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REAL GHOST STORIES (Collected and Edited by William T. Stead) online
"It is curious to me that I have no recollection of hearing the man come upstairs, or of him going down. In appearance he was pale and careworn, and looked as though he had been very ill. This thought occurred to me when he said he had been travelling all night.
"43, Grainger Street, Newcastle."
Miss Simon, in further conversation with me, stated that when the father called on Friday night and asked for the photographs, he came late, at least after the electric light was lit. He seemed disappointed, but made no further remark when he was told they were not ready. Mr. Dickinson stated that in conversation with the father afterwards, he told him that his son, on the Friday, had been delirious and had cried out for his photographs so frequently that they had tried to get them, and that was why he had called on Friday night. Hebburn is on the south side of the Tyne, about four miles from Newcastle. The father was absolutely certain that it was physically impossible for his son to have left the house. He did not leave it. They knew the end was approaching, and he and his wife were in constant attendance at the death-bed. He also stated that it was impossible, from the position of the bedroom, for him to have left the house, even if he had been able to get out of bed without their hearing him. As a matter of fact, he did not get out of bed, and at the moment when his Double was talking to Mr. Dickinson in Grainger Street he was lying unconscious at Hebburn.
It is impossible to explain this on the theory that Mr. Dickinson visualised the impression left upon his mind by Mr. Thompson, for Mr. Dickinson had never seen Mr. Thompson in his life. Neither could he have given apparent objectivity to a photograph which he might possibly have seen, although Mr. Dickinson asserts that he had never seen the photograph until it was brought him on the Saturday morning. If he had done so by any chance he would not have fitted his man with a top-coat and hat. It cannot, therefore, be regarded as a subjective hallucination; besides, the evidence afforded by the looking up of the book, the making an entry of what occurred, and the conversation which took place, in which the visitor mentioned facts which were not present in Mr. Dickinson's own mind, but which he verified there and then by looking up his books, bring it as near certainty as it is possible to arrive in a case such as this. Whoever the visitor was, it was not a subjective hallucination on the part of Mr. Dickinson.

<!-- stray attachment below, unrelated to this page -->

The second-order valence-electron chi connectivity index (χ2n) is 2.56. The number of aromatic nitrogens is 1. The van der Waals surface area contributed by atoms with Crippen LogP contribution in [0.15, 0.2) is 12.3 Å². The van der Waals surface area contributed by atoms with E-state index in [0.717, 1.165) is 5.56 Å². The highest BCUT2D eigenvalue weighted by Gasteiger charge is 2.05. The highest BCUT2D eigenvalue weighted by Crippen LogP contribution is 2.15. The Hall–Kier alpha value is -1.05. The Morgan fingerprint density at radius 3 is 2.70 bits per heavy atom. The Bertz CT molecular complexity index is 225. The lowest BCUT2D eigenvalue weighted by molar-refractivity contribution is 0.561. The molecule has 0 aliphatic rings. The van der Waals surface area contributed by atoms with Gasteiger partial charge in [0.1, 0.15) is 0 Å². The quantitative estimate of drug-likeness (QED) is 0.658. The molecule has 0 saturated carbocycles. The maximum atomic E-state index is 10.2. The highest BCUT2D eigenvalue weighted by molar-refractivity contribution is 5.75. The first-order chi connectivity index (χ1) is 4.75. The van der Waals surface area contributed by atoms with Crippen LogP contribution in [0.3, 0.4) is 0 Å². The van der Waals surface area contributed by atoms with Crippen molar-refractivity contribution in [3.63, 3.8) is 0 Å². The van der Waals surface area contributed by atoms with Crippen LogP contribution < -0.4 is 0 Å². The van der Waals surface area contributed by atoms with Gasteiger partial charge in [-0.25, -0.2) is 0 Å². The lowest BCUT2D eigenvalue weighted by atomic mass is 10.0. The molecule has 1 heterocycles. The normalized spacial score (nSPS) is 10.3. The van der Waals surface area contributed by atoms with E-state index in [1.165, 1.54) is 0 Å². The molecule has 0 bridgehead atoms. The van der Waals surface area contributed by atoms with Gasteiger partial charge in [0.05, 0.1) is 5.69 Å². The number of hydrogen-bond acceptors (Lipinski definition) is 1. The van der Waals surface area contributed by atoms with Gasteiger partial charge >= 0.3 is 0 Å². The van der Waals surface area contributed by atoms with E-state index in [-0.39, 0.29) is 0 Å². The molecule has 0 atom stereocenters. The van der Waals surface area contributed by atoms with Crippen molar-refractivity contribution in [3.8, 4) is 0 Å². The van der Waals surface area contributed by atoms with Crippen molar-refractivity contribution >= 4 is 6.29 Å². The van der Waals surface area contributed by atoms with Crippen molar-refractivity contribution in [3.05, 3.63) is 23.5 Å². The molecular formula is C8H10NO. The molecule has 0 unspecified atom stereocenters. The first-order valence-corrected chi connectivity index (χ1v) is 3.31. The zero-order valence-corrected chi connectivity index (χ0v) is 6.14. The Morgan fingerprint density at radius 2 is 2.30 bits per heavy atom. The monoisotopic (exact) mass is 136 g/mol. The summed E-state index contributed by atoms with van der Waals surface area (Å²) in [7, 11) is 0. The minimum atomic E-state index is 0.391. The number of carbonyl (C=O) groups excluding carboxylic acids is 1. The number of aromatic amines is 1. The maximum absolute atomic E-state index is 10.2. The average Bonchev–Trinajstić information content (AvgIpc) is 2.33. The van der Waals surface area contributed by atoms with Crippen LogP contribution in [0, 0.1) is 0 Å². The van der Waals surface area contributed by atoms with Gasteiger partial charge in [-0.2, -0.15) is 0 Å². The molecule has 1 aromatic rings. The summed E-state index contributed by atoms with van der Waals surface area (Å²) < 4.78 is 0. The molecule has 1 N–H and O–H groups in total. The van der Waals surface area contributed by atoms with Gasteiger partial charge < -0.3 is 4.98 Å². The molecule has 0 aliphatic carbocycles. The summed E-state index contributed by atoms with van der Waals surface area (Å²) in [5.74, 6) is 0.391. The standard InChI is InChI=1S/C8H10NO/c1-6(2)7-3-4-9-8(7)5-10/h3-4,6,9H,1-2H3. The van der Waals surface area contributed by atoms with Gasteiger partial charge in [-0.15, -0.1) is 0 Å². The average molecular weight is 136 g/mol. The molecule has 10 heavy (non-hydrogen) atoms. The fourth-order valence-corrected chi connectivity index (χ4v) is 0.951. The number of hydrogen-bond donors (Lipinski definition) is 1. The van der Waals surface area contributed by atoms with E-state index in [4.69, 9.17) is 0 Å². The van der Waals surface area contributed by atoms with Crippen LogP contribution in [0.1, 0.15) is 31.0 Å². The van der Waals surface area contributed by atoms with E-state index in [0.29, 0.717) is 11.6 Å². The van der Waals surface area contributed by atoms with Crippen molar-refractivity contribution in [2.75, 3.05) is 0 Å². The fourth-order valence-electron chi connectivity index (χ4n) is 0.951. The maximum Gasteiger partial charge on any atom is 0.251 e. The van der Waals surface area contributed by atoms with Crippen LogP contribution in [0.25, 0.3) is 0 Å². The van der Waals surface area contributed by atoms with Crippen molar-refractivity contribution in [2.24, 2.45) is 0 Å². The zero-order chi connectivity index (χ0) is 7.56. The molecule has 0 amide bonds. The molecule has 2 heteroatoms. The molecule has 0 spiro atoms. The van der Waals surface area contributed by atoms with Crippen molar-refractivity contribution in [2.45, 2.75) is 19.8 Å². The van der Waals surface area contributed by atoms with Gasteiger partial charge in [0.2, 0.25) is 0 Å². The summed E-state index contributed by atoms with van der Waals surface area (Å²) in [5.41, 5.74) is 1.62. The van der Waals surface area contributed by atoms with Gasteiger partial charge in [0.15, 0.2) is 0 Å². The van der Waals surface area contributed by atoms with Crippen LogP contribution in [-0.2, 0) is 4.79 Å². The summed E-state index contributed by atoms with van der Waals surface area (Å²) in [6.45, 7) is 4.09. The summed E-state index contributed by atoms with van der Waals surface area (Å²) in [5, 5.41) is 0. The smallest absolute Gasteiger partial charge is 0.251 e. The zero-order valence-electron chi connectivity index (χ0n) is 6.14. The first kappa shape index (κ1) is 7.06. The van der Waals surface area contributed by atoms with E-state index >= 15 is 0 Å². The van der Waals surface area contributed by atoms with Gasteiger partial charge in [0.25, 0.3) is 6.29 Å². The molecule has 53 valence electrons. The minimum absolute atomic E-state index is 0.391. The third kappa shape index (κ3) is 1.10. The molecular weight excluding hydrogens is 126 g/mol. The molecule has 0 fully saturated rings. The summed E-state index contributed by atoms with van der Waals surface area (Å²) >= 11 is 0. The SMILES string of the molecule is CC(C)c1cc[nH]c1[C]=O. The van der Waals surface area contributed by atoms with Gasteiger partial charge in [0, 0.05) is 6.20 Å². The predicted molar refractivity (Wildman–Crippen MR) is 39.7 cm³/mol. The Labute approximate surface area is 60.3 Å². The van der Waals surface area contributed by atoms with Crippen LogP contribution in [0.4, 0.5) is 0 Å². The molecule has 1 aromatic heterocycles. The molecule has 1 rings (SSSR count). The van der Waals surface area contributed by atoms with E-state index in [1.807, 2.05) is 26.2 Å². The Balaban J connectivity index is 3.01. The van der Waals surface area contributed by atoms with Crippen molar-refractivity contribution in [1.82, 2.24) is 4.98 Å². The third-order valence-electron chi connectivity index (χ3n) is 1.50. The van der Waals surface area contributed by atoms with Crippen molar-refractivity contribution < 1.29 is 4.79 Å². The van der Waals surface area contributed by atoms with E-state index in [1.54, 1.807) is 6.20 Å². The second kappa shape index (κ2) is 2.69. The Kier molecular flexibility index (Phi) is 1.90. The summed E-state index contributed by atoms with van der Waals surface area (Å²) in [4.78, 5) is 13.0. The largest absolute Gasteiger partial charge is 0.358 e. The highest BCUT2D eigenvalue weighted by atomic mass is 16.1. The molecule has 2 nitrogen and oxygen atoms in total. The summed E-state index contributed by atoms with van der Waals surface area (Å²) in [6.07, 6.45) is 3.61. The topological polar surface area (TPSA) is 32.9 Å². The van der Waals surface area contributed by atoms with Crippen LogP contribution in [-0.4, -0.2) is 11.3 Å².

It is equally impossible to believe that it was the actual Mr. Thompson, because he was at that moment within six hours of death, and the evidence of his father is that his son at that moment was physically incapable of getting out of bed, and that he was actually lying unconscious before their eyes at Hebburn at the moment when his apparition was talking to Mr. Dickinson at Newcastle. The only other hypothesis that can be brought forward is that some one personated Thompson. Against this we have the fact that Mr. Dickinson, who had never seen Thompson, recognised him immediately as soon as he saw the negative of his portrait.
Further, if any one had come from Hebburn on behalf of Thompson, he would not have asserted that he was Thompson himself, knowing, as he would, that he was speaking to a photographer, who, if the photographs had been ready, would at once have compared the photographs with the person standing before him, when the attempted personation would at once have been detected. Besides, no one was likely to have been so anxious about the photographs as to come up to Newcastle an hour before the studio opened in order to get them.
We may turn it which way we please, there is no hypothesis which will fit the facts except the assumption that there is such a thing as a Thought Body, capable of locomotion and speech, which can transfer itself wherever it pleases, clothing itself with whatever clothes it desires to wear, which are phantasmal like itself. Short of that hypothesis, I do not see any explanation possible; and yet, if we admit that hypothesis, what an immense vista of possibilities is opened up to our view!